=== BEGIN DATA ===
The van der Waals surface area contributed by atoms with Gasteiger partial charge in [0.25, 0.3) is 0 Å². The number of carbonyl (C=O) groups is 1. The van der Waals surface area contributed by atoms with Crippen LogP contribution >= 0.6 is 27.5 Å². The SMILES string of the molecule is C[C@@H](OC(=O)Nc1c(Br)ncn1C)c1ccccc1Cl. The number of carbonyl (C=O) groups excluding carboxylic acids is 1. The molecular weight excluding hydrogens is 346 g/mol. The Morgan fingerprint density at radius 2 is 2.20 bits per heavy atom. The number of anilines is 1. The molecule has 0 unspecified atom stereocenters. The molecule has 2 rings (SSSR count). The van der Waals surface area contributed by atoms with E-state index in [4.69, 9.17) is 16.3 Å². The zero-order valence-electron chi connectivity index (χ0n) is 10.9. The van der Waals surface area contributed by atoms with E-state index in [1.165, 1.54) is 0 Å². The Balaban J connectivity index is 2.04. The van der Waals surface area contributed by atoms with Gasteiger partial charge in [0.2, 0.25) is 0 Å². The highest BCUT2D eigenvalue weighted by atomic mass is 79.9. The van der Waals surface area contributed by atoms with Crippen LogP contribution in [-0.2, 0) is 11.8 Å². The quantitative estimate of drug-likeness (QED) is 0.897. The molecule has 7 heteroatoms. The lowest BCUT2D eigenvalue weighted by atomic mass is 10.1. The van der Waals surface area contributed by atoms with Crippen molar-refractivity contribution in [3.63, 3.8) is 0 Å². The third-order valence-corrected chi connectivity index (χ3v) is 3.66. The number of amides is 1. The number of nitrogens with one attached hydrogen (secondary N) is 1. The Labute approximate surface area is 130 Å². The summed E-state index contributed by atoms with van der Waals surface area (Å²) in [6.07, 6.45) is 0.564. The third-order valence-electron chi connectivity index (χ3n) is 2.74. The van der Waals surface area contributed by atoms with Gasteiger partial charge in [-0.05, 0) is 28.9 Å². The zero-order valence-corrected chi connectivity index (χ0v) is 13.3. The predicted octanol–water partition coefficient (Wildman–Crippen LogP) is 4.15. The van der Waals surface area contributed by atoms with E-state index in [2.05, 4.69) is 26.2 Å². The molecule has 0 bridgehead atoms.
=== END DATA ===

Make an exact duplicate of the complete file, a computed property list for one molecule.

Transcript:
The van der Waals surface area contributed by atoms with Gasteiger partial charge in [0.25, 0.3) is 0 Å². The number of carbonyl (C=O) groups is 1. The van der Waals surface area contributed by atoms with Crippen LogP contribution >= 0.6 is 27.5 Å². The SMILES string of the molecule is C[C@@H](OC(=O)Nc1c(Br)ncn1C)c1ccccc1Cl. The number of carbonyl (C=O) groups excluding carboxylic acids is 1. The molecular weight excluding hydrogens is 346 g/mol. The Morgan fingerprint density at radius 2 is 2.20 bits per heavy atom. The number of anilines is 1. The molecule has 0 unspecified atom stereocenters. The molecule has 2 rings (SSSR count). The van der Waals surface area contributed by atoms with E-state index in [4.69, 9.17) is 16.3 Å². The zero-order valence-electron chi connectivity index (χ0n) is 10.9. The van der Waals surface area contributed by atoms with E-state index in [1.165, 1.54) is 0 Å². The Balaban J connectivity index is 2.04. The van der Waals surface area contributed by atoms with Gasteiger partial charge in [0.2, 0.25) is 0 Å². The highest BCUT2D eigenvalue weighted by atomic mass is 79.9. The van der Waals surface area contributed by atoms with Crippen LogP contribution in [-0.2, 0) is 11.8 Å². The quantitative estimate of drug-likeness (QED) is 0.897. The molecule has 7 heteroatoms. The lowest BCUT2D eigenvalue weighted by atomic mass is 10.1. The van der Waals surface area contributed by atoms with Crippen molar-refractivity contribution in [3.63, 3.8) is 0 Å². The third-order valence-corrected chi connectivity index (χ3v) is 3.66. The number of amides is 1. The number of nitrogens with one attached hydrogen (secondary N) is 1. The Labute approximate surface area is 130 Å². The summed E-state index contributed by atoms with van der Waals surface area (Å²) in [6.07, 6.45) is 0.564. The third-order valence-electron chi connectivity index (χ3n) is 2.74. The van der Waals surface area contributed by atoms with Gasteiger partial charge in [-0.05, 0) is 28.9 Å². The zero-order valence-corrected chi connectivity index (χ0v) is 13.3. The predicted octanol–water partition coefficient (Wildman–Crippen LogP) is 4.15. The van der Waals surface area contributed by atoms with E-state index in [2.05, 4.69) is 26.2 Å². The molecule has 0 bridgehead atoms.